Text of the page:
We made our own pizzas in the Wanderers Kneaded van and this is what we learnt

Getting the pizza onto the peel is HARD

You can’t call yourself an Edinburgh student until you’ve spent a sunny afternoon on The Meadows with a pizza from the Wanderers Kneaded van.

The WK pizza van is an Edinburgh icon, and if you haven’t had their pizza yet I don’t know what you’re doing. Hands down, they serve some of the best pizza in Edinburgh and at a reasonable price. Not only is their pizza 10/10, but their location opposite the Marchmont-Meadows crossing means it’s the PERFECT picnic option for those sunny Meadows afternoons.

They now have a location down by Portobello beach too.

An elite Meadows picnic option

As Wanderers Kneaded regulars, we jumped at the chance to get inside the van and have a go at making a pizza for ourselves, under the apprenticeship of owner Mark and chef Lyle. Despite some previous homemade oven pizza experience, it’s safe to say this was a whole new level.

From secret tips for stretching out the dough to shooting the pizza into the wood-fired oven, here’s everything we learnt:


Starting with the basics, Wanderers Kneaded use dough that has been fermented for 72 hours in a central kitchen. It’s then picked up and stored in the van in special pizza trays.

To get started, we used a dough scraper to separate and pick up an already-balled piece of dough. This might sound simple, but it actually requires a certain technique that took me a minute to master.

Once we had our ball of dough, we started shaping it by curving one hand to form the edge of the pizza, turning the dough around with the other hand to try and create a circle. If this sounds confusing to you, that’s because it kinda is.

Once you have a pretty good pizza shape, you then pick it up and pass the dough over your knuckles, letting gravity do its thing until the dough is stretched to the size you want. If the knuckle method isn’t quite working out, Lyle also showed us a secret table stretching trick, where you dangle some of the pizza off the edge of the counter.

One of the best tips we learnt is that you can have lots of flour on the counter. This makes the whole process a lot easier as you don’t have to worry about your dough sticking.

Working that dough


Unsurprisingly, this was the easiest part of the process as we had the freedom to customise our pizzas however we liked.

As a vegetarian, Noah went for a margherita with added onions while I opted for ham and mushroom.

Most of their ingredients are sourced directly from Italy, and the mozzarella they use has a lower moisture content. As someone who has had many homemade pizzas ruined by water coming out of the mozzarella, this was eye-opening.

If you like cheese pools on your pizza, you should put clumps of cheese close together. Noah opted for this method, but I personally prefer less cheesy pizzas so I spread my mozzarella around more.

Another secret we learnt is that they don’t cook their tomato sauce. Instead they use tinned tomatoes and blend it up with some basil. This makes a huge difference, as you can really taste the freshness.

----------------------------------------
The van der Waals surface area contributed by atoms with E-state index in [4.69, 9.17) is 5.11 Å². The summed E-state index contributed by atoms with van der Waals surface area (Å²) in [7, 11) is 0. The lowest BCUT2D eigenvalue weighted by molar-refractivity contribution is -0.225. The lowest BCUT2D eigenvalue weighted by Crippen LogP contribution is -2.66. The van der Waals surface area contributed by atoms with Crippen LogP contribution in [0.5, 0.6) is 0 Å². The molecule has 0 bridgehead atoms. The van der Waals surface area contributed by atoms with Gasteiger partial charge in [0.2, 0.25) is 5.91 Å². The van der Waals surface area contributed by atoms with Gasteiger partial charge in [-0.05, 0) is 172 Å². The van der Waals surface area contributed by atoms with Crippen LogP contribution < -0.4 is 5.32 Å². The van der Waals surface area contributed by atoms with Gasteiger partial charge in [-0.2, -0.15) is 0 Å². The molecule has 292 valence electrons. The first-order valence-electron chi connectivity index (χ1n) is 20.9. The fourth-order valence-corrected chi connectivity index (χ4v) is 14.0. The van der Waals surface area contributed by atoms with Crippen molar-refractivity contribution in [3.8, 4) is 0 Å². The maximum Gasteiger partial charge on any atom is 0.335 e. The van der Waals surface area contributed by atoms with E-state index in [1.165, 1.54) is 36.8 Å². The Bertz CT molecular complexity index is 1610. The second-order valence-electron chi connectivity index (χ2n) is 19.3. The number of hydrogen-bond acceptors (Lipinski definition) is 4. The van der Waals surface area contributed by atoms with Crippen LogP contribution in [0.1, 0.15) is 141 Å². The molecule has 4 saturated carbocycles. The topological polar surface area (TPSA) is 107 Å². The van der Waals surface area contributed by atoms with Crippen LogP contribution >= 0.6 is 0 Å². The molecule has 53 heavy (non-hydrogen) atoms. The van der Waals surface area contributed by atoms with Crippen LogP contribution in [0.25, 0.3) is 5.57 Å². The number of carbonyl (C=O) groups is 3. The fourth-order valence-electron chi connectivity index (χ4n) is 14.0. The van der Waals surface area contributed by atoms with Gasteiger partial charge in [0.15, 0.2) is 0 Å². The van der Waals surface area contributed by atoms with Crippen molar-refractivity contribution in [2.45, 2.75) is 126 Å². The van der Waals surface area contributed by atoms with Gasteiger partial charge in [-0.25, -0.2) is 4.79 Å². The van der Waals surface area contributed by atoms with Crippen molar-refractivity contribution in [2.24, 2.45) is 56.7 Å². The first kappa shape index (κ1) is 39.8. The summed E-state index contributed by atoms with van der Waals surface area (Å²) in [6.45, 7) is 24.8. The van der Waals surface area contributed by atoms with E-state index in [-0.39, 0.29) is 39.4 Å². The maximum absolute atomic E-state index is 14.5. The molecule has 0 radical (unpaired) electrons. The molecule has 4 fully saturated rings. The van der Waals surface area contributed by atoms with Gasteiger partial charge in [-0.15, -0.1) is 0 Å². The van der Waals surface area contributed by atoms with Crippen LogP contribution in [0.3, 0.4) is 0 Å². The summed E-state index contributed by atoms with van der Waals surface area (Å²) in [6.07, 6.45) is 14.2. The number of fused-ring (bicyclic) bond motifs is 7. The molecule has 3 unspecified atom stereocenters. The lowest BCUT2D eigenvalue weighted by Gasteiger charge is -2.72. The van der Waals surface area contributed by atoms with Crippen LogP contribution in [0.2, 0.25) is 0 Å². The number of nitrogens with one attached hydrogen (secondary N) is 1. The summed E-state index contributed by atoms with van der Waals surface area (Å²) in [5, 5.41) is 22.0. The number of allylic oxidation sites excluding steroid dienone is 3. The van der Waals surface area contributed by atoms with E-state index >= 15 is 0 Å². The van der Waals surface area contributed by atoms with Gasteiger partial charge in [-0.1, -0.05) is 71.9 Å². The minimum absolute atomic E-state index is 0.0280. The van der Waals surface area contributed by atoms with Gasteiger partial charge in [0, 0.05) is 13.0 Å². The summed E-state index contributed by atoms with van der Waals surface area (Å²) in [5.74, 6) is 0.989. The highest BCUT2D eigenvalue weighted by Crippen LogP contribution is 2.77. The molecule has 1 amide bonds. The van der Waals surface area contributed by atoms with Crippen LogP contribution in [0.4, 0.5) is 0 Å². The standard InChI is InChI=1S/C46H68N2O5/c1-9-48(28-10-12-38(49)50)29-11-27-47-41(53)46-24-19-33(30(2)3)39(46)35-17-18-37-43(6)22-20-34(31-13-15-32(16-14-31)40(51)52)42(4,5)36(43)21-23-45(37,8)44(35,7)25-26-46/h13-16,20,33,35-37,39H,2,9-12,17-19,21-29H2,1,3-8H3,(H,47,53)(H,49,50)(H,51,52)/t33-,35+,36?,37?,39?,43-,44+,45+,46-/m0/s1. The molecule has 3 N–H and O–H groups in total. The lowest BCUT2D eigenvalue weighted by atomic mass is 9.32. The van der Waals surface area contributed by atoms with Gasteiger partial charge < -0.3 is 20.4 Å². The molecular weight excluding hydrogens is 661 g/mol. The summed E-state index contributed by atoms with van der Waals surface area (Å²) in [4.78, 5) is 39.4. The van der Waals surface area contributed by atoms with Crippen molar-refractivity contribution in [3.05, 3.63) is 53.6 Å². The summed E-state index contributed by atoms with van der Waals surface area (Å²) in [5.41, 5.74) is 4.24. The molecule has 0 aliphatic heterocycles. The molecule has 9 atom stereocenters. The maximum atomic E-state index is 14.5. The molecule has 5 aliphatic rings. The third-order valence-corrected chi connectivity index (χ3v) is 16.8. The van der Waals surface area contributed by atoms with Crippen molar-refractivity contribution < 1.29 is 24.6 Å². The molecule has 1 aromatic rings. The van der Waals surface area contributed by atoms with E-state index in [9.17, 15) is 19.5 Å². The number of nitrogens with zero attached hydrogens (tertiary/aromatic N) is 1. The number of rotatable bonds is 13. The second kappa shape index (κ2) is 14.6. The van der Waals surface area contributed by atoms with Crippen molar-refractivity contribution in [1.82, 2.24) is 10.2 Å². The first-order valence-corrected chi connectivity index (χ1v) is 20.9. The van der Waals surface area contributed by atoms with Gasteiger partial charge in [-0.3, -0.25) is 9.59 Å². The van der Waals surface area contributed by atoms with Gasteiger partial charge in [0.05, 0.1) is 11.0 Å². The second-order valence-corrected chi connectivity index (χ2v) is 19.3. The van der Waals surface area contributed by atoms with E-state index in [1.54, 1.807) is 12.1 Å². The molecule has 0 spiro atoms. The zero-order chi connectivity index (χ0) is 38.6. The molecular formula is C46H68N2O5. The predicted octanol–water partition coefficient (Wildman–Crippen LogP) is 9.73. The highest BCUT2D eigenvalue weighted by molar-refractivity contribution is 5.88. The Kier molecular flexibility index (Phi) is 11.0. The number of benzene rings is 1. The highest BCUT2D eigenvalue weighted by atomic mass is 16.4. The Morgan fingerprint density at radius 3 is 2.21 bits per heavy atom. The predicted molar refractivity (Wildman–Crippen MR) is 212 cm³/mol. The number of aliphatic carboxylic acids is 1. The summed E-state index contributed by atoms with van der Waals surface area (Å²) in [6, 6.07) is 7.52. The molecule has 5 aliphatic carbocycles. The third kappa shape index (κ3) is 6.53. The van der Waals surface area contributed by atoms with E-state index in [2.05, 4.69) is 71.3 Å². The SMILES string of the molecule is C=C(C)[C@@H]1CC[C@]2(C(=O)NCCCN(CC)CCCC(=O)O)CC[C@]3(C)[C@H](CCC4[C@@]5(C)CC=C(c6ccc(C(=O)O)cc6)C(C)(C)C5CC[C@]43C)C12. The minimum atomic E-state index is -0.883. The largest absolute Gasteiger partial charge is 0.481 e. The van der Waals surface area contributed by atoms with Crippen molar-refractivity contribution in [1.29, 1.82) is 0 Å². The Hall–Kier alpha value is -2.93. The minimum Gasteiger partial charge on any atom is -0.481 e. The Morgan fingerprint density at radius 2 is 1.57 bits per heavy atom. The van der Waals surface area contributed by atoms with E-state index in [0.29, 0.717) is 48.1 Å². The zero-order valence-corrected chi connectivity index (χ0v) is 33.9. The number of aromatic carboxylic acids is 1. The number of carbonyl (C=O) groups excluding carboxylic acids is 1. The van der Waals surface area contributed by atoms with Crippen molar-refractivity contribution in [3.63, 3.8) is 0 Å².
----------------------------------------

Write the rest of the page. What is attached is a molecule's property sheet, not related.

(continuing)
Still dreaming about that tomato sauce

Transferring the pizza

This turned out to be the hardest part of the pizza making process, which is a double-whammy because it’s also one of the most critical parts of the process.

Getting your pizza onto the peel requires a sort of shovel and pull-back action that you repeat until your pizza is safely on board, however this proved to be a real problem for me.

The longer you leave your pizza out and the more you mess with the dough trying to get it on the peel, the more likely you are for things to go wrong in the oven.

After a few tries, I ended up handing the peel over to Mark to make sure this catastrophe was avoided. Another pro tip Mark taught us is that you can add a bit of flour under the pizza if you’re struggling to pick it up.

Noah obviously learned from my mistakes as he had no problem getting the pizza onto the peel.

Two different stories pictured here

In the oven

I know this is obvious, but the oven is HOT. This made me quite apprehensive about trying to get my pizza inside it, especially after my failed attempts to get the pizza onto the peel. Not only that, Lyle told us he’d recently singed his eyelashes, adding to my fear.

However, after a quick demonstration from Mark who likened the action to a magician pulling a tablecloth off a fully laid table, I actually managed to get my pizza into the oven with no hiccups.

Unfortunately, Noah was too enthusiastic with his launch and accidentally stretched out his pizza trying to get it off the peel.

The pizza only stays in the oven for a matter of minutes, with Lyle occasionally picking it up and moving it around – even setting fire to the crust for a brief moment.

Once the crust is nicely charred it’s ready to come out and be sliced.

Now we’re cooking with fire

Final thoughts

Overall, we were both really happy with how our pizzas turned out! In fact, I’d even go as far as to say they were proper Wanderers Kneaded quality.

Not only did we learn many great tips that we’ll be bringing to the homemade oven pizza making going forward, we also learnt a lot about running a pizza business from a van.

There are so many added things to think about when your kitchen is a van, including the limited water supply, the lack of storage and work space, and the heat that comes from having an oven in such a small space. It’s no surprise that hot summer days in the van aren’t for the weak.

If you haven’t already, make sure to pay the Wanderers Kneaded van a visit before you leave for the summer. They have so many pizza options and you can even ask them to make you a custom order.

The final result

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